When it comes to the Affordable Care Act, you have two choices about what to believe. You can go with objective statistics from Gallup, a respected survey organization, which indicate that the law has increased the number of Americans with health insurance by more than 10 million.
Or you can go with self-interested partisanship from the likes of House Ways and Means Committee Chairman Paul Ryan (R-Wis.), who states that the law is "beyond repair" and backs that up with manifestly bogus and dishonest assertions.
Let's start with Gallup, which on Wednesday issued its latest quarterly measure of America's uninsured population. Gallup says the uninsured rate for adults fell in the fourth quarter of 2014 to 12.9%, down from 13.4% in the third quarter and significantly down from 17.1% a year ago. The results are drawn from "more than 43,000 interviews with U.S. adults from Oct. 1 to Dec. 30, 2014, as part of the Gallup-Healthways Well-Being Index," Gallup says.
The uninsured rate among those 16 to 64 has fallen to 15.5% from 20.8% during 2014, Gallup says. Since there are about 200 million Americans in that demographic, the figure implies that Obamacare brought new insurance to nearly 11 million Americans. And that doesn't include the further increases due from signups for 2015. (Gallup's estimate tracks others from the Commonwealth Fund, the Rand Corp. and elsewhere.)
In a nutshell, "the Affordable Care Act has accomplished one of its goals: increasing the percentage of Americans who have health insurance coverage," Gallup says. The firm also anticipates a surge in enrollments because the ACA's requirement that businesses with 100 or more employees provide health insurance to 70% of their workers kicked in on Jan. 1. Penalties for individuals going without health insurance are also higher this year.
For ideologues like Ryan, this all translates into a "fundamentally broken" law. In an op-ed in Wdnesday's USA Today (bad timing), Ryan writes, "Congress can't save Obamacare with a few tweaks."
Because the facts and figures don't support his conclusion, Ryan has no choice but to offer fabricated complaints. Right off the bat, he writes: "The law takes power away from patients and hands it to bureaucrats."
One has to wonder: What planet does he call home? Patients have had virtually no power under America's healthcare delivery system for decades; they've been manipulated by bureaucrats working for insurance carriers, who unilaterally have decided what services to cover, what claims to deny, and what pre-existing conditions disqualified applicants from any insurance at all. The ACA limited or eliminated those insurance company terms.
Ryan resurrects the misleading canard that "millions of Americans" received "cancellation notices" from their old insurers. He's cunning enough not to cite studies from sources such as the Urban Institute, which crunched the numbers nearly a year ago and found that 2.6 million policies were canceled because of noncompliance with the ACA -- but that more than half the policyholders were eligible for subsidized, low-cost replacement insurance. In other words, slightly more than 1 million individuals or families had their insurance canceled and had to pay the full premium to replace it. Most of them almost certainly did replace it, often with more comprehensive benefits.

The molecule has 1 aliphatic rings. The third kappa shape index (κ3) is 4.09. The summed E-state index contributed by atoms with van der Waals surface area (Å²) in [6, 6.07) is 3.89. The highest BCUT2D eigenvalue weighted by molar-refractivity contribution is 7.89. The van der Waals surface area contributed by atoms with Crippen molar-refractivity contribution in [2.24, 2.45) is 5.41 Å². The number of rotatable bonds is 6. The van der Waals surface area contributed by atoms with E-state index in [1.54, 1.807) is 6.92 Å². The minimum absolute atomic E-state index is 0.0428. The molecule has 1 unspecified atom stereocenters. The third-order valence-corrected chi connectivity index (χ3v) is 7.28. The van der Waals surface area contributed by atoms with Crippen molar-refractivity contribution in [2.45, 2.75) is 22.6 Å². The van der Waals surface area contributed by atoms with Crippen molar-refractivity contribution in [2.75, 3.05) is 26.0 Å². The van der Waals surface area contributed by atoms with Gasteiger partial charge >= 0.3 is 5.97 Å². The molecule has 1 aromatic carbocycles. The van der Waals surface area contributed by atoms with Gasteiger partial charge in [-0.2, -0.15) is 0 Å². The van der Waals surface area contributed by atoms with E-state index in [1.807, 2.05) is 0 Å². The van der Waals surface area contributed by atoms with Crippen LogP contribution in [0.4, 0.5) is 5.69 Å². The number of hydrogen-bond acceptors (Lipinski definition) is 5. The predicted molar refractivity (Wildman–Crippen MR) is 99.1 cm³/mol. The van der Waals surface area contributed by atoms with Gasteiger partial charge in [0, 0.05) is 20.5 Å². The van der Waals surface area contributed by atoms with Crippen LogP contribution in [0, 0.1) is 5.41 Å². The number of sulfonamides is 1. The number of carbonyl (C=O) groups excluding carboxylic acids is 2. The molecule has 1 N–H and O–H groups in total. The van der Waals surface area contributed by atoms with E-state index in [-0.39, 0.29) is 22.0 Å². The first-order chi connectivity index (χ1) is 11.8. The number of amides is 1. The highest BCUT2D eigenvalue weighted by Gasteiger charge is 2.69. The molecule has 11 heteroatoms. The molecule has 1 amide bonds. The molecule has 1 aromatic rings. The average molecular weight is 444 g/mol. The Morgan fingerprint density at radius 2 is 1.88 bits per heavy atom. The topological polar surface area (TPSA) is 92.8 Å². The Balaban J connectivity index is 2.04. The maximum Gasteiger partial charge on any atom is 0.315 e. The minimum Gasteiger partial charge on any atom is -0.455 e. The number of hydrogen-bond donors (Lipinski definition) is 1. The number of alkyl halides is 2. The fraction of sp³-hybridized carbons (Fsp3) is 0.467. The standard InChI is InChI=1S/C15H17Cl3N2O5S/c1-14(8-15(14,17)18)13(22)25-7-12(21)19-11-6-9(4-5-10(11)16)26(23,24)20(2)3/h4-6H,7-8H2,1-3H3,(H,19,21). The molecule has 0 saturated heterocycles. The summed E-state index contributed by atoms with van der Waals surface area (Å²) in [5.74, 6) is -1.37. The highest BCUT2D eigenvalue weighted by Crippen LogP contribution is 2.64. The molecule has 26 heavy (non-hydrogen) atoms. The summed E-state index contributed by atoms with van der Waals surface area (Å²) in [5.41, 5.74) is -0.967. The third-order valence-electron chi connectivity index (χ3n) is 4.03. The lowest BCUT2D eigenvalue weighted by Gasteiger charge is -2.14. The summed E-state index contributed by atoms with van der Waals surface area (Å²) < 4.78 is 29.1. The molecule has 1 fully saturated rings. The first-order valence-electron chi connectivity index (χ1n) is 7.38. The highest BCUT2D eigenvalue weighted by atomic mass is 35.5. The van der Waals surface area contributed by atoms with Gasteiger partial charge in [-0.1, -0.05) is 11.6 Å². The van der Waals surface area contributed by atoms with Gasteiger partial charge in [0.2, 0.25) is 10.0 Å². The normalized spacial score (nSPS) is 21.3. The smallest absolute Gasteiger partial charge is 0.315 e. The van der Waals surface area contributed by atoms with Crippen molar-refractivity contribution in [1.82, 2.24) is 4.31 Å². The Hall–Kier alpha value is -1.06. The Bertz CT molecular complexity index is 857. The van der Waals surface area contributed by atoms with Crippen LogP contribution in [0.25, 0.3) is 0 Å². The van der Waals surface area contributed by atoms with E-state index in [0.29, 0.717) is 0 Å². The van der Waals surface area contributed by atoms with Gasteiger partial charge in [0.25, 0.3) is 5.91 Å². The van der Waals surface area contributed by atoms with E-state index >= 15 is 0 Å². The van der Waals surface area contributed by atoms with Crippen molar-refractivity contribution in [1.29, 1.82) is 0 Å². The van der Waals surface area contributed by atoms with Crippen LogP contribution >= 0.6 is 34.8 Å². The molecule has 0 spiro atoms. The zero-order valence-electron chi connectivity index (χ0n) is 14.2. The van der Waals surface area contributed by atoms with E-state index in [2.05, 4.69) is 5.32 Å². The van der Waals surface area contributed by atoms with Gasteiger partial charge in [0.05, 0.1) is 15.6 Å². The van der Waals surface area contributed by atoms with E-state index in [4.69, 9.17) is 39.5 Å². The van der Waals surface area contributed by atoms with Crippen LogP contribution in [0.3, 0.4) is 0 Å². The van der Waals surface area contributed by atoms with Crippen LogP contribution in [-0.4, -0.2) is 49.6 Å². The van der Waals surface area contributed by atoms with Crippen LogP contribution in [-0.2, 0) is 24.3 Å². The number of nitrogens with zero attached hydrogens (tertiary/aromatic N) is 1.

"Obamacare lets bureaucrats decide what insurance plans must cover," Ryan writes. "And it adds a whole host of new taxes and fees that drive up the cost of care." Yes. The law dictates what insurance plans must cover; it mandates, in fact, that insurance actually offer value by meeting minimum benefit standards.
As for that "host of new taxes and fees," there's no evidence that they "drive up the cost of care"; instead, they cover the cost of bringing insurance to millions of Americans who haven't had affordable insurance, by providing them with substantial subsidies. The Department of Health and Human Services calculates that 87% of the enrollees who chose a health plan via the government's healthcare.gov exchange are eligible for subsidies. These are people, plainly, who don't figure in Ryan's estimate of the costs and benefits of Obamacare.
Finally, Ryan takes a swipe at the ACA's provision defining full-time workers--those who must be covered under the law's employer mandate, as those working 30 hours a week or more. Ryan's GOP House caucus will take up a proposal to raise the definition to 40 hours on Thursday.
As we reported in November, this change is nothing short of a full-bore attack on the working class. There are 10.2 million workers notching 30 to 34 hours a week, or 7.4% of the workforce; this is the group most vulnerable to being pared back to less than 30 hours a week, if their employers are intent on circumventing the law.
But there are more than 61 million Americans working exactly 40 hours -- 43.8% of all workers. It wouldn't take much to cut many of them to 39 hours or below, thus taking them out of the protection of the Affordable Care Act under the GOP-favored change. And of course all those people already working 30 to 39 hours a week--about 20 million more--would still be excluded from coverage.
Obviously, when Ryan and his GOP colleagues talk about "fixing" the ACA, they're using the term in the same sense one talks about "fixing" a cat. They're plotting a handout to employers, at their employees' expense.